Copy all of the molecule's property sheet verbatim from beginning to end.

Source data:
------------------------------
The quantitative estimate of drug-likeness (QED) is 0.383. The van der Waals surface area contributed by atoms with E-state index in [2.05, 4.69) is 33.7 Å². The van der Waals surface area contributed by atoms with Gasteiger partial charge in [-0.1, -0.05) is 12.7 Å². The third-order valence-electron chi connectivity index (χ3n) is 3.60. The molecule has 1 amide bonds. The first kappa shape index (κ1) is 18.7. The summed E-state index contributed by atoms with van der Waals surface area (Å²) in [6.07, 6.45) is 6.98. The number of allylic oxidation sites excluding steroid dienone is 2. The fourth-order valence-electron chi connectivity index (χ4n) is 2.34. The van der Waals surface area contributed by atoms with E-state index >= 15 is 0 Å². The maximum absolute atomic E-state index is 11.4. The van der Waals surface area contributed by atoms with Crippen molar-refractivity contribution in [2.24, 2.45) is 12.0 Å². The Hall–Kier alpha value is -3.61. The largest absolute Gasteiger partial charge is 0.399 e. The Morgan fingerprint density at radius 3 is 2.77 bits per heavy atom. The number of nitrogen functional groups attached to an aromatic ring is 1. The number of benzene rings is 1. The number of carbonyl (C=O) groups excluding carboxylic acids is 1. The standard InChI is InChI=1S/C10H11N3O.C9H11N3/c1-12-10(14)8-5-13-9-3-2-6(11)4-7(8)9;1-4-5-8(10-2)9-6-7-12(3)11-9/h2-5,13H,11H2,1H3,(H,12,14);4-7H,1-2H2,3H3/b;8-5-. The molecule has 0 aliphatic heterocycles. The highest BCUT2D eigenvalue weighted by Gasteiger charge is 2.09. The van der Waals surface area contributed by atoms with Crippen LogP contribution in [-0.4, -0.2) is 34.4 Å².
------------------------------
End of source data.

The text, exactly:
The quantitative estimate of drug-likeness (QED) is 0.383. The van der Waals surface area contributed by atoms with E-state index in [2.05, 4.69) is 33.7 Å². The van der Waals surface area contributed by atoms with Gasteiger partial charge in [-0.1, -0.05) is 12.7 Å². The third-order valence-electron chi connectivity index (χ3n) is 3.60. The molecule has 1 amide bonds. The first kappa shape index (κ1) is 18.7. The summed E-state index contributed by atoms with van der Waals surface area (Å²) in [6.07, 6.45) is 6.98. The number of allylic oxidation sites excluding steroid dienone is 2. The fourth-order valence-electron chi connectivity index (χ4n) is 2.34. The van der Waals surface area contributed by atoms with E-state index >= 15 is 0 Å². The maximum absolute atomic E-state index is 11.4. The van der Waals surface area contributed by atoms with Crippen molar-refractivity contribution in [2.24, 2.45) is 12.0 Å². The Hall–Kier alpha value is -3.61. The largest absolute Gasteiger partial charge is 0.399 e. The Morgan fingerprint density at radius 3 is 2.77 bits per heavy atom. The number of nitrogen functional groups attached to an aromatic ring is 1. The number of benzene rings is 1. The number of carbonyl (C=O) groups excluding carboxylic acids is 1. The standard InChI is InChI=1S/C10H11N3O.C9H11N3/c1-12-10(14)8-5-13-9-3-2-6(11)4-7(8)9;1-4-5-8(10-2)9-6-7-12(3)11-9/h2-5,13H,11H2,1H3,(H,12,14);4-7H,1-2H2,3H3/b;8-5-. The molecule has 0 aliphatic heterocycles. The highest BCUT2D eigenvalue weighted by Gasteiger charge is 2.09. The van der Waals surface area contributed by atoms with Crippen LogP contribution in [-0.4, -0.2) is 34.4 Å².